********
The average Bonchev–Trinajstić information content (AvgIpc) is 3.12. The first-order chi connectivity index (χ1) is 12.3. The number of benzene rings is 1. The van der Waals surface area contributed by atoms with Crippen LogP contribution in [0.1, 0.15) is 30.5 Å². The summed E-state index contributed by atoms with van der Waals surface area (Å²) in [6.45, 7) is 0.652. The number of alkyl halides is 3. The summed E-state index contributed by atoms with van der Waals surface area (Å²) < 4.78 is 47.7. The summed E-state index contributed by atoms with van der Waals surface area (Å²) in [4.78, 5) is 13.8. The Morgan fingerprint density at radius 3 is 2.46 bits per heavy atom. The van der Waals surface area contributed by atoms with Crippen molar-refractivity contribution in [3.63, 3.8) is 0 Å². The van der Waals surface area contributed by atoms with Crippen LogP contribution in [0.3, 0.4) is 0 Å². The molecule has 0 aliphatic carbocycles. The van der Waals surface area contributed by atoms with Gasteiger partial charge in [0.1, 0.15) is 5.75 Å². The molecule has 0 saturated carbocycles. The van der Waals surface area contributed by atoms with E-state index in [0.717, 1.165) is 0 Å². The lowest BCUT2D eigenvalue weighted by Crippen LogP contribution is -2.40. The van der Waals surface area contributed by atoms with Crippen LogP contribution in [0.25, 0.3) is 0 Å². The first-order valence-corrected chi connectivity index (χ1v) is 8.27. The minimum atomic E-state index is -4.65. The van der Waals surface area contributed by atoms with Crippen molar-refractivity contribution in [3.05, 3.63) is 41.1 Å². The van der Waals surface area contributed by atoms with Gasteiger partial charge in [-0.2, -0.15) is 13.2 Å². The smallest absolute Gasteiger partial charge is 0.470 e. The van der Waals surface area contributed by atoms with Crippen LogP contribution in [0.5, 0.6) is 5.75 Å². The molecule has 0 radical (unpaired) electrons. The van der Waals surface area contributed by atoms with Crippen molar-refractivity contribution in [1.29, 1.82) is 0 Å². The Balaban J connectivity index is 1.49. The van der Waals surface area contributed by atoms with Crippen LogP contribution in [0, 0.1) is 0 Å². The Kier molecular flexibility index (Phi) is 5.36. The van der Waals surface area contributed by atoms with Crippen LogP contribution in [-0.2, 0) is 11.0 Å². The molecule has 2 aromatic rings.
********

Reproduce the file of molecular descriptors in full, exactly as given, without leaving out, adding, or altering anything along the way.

The average Bonchev–Trinajstić information content (AvgIpc) is 3.12. The first-order chi connectivity index (χ1) is 12.3. The number of benzene rings is 1. The van der Waals surface area contributed by atoms with Crippen LogP contribution in [0.1, 0.15) is 30.5 Å². The summed E-state index contributed by atoms with van der Waals surface area (Å²) in [6.45, 7) is 0.652. The number of alkyl halides is 3. The summed E-state index contributed by atoms with van der Waals surface area (Å²) < 4.78 is 47.7. The summed E-state index contributed by atoms with van der Waals surface area (Å²) in [4.78, 5) is 13.8. The Morgan fingerprint density at radius 3 is 2.46 bits per heavy atom. The van der Waals surface area contributed by atoms with Crippen molar-refractivity contribution in [3.63, 3.8) is 0 Å². The van der Waals surface area contributed by atoms with Crippen LogP contribution in [0.3, 0.4) is 0 Å². The molecule has 0 aliphatic carbocycles. The van der Waals surface area contributed by atoms with Gasteiger partial charge in [0.1, 0.15) is 5.75 Å². The molecule has 0 saturated carbocycles. The van der Waals surface area contributed by atoms with E-state index in [0.717, 1.165) is 0 Å². The lowest BCUT2D eigenvalue weighted by Crippen LogP contribution is -2.40. The van der Waals surface area contributed by atoms with Crippen LogP contribution in [0.25, 0.3) is 0 Å². The first-order valence-corrected chi connectivity index (χ1v) is 8.27. The minimum atomic E-state index is -4.65. The van der Waals surface area contributed by atoms with Crippen molar-refractivity contribution in [3.05, 3.63) is 41.1 Å². The van der Waals surface area contributed by atoms with Gasteiger partial charge in [-0.2, -0.15) is 13.2 Å². The smallest absolute Gasteiger partial charge is 0.470 e. The van der Waals surface area contributed by atoms with Crippen LogP contribution in [0.5, 0.6) is 5.75 Å². The molecule has 0 radical (unpaired) electrons. The van der Waals surface area contributed by atoms with Crippen molar-refractivity contribution in [1.29, 1.82) is 0 Å². The Balaban J connectivity index is 1.49. The van der Waals surface area contributed by atoms with Crippen LogP contribution in [0, 0.1) is 0 Å². The Kier molecular flexibility index (Phi) is 5.36. The van der Waals surface area contributed by atoms with Crippen LogP contribution in [-0.2, 0) is 11.0 Å². The molecule has 2 aromatic rings.